On one hand, scientists spend years conducting those epidemiological studies and oversee the journals that publish them. On the other, some anonymous person on the Internet says clinical trials are the only real science, and the publications of the Harvard School for Publilc Health are no better than the fad diet sites that tell you sugar or gluten or cooked food are poison.
So you don’t have any arguments anymore and as your last resort you dismiss something which is often described in scientific literature. How about you start reading some of those literature. As a starting point and easily accessable (and more popular science but still deeply founded in science (and one might disagree about some of their recipes but Myhrvold is a scientist) you could start reading the chapters about this topic in Modernist Cuisine and Modernist Bread where they rip apart epidemiological studies and their problems and show many case studies with data where many of the rules based on them which turned out to be completely false and had to be abandoned.
I’ve been following nutritional literature since I was a teenager and had to go to the local university library and read it in hard copy. I’m used to being decades ahead of the curve and having most of my educated guesses confirmed eventually. For example, I stopped eating partially hydrogenated vegetable oil in the mid-70s. I came up with “don’t buy anything your grandmother wouldn’t recognize as food” decades before Michael Pollan published it, by which time he had to say “great-grandmother.”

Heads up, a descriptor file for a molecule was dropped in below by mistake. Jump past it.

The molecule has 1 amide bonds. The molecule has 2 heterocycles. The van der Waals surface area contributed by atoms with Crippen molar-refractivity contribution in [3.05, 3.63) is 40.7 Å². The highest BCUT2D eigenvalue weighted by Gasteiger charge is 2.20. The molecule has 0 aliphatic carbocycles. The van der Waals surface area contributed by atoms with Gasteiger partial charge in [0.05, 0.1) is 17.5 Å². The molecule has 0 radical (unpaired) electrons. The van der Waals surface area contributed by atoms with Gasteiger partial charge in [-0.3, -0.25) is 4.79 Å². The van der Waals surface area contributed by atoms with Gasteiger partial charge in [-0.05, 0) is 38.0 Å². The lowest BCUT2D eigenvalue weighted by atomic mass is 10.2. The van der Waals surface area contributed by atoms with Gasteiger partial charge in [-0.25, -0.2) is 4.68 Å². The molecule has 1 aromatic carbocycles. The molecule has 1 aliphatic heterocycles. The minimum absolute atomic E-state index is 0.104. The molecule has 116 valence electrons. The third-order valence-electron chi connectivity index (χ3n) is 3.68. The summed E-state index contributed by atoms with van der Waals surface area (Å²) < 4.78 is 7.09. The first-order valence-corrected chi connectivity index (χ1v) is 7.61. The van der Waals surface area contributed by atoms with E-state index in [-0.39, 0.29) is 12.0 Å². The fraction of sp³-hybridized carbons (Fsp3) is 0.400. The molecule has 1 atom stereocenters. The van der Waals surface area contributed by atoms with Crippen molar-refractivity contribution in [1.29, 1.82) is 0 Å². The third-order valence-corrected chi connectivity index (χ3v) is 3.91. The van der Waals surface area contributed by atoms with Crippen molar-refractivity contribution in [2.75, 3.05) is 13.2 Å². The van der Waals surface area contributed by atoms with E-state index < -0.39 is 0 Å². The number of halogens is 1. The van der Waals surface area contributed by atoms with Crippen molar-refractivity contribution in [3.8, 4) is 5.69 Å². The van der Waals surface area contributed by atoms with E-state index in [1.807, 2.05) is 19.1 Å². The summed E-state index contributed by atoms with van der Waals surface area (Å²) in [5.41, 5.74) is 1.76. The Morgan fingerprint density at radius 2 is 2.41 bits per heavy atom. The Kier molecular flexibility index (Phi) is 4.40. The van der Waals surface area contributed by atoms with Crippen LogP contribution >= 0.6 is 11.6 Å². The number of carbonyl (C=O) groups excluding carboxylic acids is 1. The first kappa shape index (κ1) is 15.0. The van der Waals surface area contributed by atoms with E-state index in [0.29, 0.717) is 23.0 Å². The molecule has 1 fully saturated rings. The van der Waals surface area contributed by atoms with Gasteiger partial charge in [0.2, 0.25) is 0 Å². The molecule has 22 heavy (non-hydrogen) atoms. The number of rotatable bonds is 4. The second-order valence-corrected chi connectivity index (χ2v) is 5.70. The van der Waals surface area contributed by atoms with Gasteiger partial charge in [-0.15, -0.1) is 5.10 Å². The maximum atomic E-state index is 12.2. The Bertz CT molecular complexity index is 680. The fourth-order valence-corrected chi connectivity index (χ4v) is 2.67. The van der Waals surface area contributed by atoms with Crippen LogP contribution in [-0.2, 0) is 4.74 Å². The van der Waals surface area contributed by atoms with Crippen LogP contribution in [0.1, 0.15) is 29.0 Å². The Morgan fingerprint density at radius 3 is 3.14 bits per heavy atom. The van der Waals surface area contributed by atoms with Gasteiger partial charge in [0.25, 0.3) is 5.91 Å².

Which of Nathan Myhrvold’s books covers the best way to suck eggs?
Decades ahead of the curve… - yes that’s more than obvious from your replies so far
I ended up making a veggie lasagna. IT was delicious. Low fat mozzarella and ricotta. No noodles, veggies only. Too watery tho and yes, I did pre-cook the veggies. I guess not long enough.
For the life of me I can’t picture a lasagna with noodles. Isn’t that a vegetable casserole with cheese?
I’ve never found her Green Lasagna recipe on line but the only cheese in it is grated Parm. Her Essentials of Classic Italian Cooking is likely any library and you could copy the MANY pages. Best lasagna ever in my opinion.
Lasagne are the noodles, so if you leave those out you might call it verdure all’pizzaiolo.
Oops, should have written withOUT! Thanks, robert.
The only cheese in Marcella Hazan’s lasagne verdi is 2/3 cup Reggiano, but it has three cups of bechamel. Great dish, but also one of the reasons they call Bologna La Grassa.
It’s one of THE very best things I’ve ever made. Many times. I make the Bolognese sauce in HUGE batches and freeze. But with Bob working with me, it still seems to take forever. But so, so delish.